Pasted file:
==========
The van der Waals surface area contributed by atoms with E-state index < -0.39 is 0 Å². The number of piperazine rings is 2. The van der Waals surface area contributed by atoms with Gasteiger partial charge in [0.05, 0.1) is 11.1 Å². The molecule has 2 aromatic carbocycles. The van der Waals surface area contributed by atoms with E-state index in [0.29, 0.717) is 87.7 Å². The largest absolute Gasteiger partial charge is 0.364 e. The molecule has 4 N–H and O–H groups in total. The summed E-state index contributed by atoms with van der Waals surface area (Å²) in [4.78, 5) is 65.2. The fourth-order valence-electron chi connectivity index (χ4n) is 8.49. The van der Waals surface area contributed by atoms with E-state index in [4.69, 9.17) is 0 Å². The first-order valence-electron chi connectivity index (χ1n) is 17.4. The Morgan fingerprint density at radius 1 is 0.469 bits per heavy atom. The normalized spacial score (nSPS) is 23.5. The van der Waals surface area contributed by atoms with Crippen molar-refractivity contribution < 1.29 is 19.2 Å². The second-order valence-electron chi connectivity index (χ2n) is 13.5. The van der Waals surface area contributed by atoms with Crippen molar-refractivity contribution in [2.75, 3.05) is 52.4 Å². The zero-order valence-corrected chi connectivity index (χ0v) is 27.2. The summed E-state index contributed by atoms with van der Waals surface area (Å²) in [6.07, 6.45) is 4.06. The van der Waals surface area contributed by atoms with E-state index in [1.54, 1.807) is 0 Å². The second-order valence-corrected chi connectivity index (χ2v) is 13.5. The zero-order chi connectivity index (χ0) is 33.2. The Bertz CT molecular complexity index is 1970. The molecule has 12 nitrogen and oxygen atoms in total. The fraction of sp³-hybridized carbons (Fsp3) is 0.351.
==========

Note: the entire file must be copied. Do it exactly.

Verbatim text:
The van der Waals surface area contributed by atoms with E-state index < -0.39 is 0 Å². The number of piperazine rings is 2. The van der Waals surface area contributed by atoms with Gasteiger partial charge in [0.05, 0.1) is 11.1 Å². The molecule has 2 aromatic carbocycles. The van der Waals surface area contributed by atoms with E-state index in [0.29, 0.717) is 87.7 Å². The largest absolute Gasteiger partial charge is 0.364 e. The molecule has 4 N–H and O–H groups in total. The summed E-state index contributed by atoms with van der Waals surface area (Å²) in [4.78, 5) is 65.2. The fourth-order valence-electron chi connectivity index (χ4n) is 8.49. The van der Waals surface area contributed by atoms with E-state index in [4.69, 9.17) is 0 Å². The first-order valence-electron chi connectivity index (χ1n) is 17.4. The Morgan fingerprint density at radius 1 is 0.469 bits per heavy atom. The normalized spacial score (nSPS) is 23.5. The van der Waals surface area contributed by atoms with Crippen molar-refractivity contribution < 1.29 is 19.2 Å². The second-order valence-electron chi connectivity index (χ2n) is 13.5. The van der Waals surface area contributed by atoms with Crippen molar-refractivity contribution in [2.75, 3.05) is 52.4 Å². The zero-order valence-corrected chi connectivity index (χ0v) is 27.2. The summed E-state index contributed by atoms with van der Waals surface area (Å²) in [6.07, 6.45) is 4.06. The van der Waals surface area contributed by atoms with E-state index in [1.54, 1.807) is 0 Å². The second-order valence-corrected chi connectivity index (χ2v) is 13.5. The zero-order chi connectivity index (χ0) is 33.2. The Bertz CT molecular complexity index is 1970. The molecule has 12 nitrogen and oxygen atoms in total. The fraction of sp³-hybridized carbons (Fsp3) is 0.351.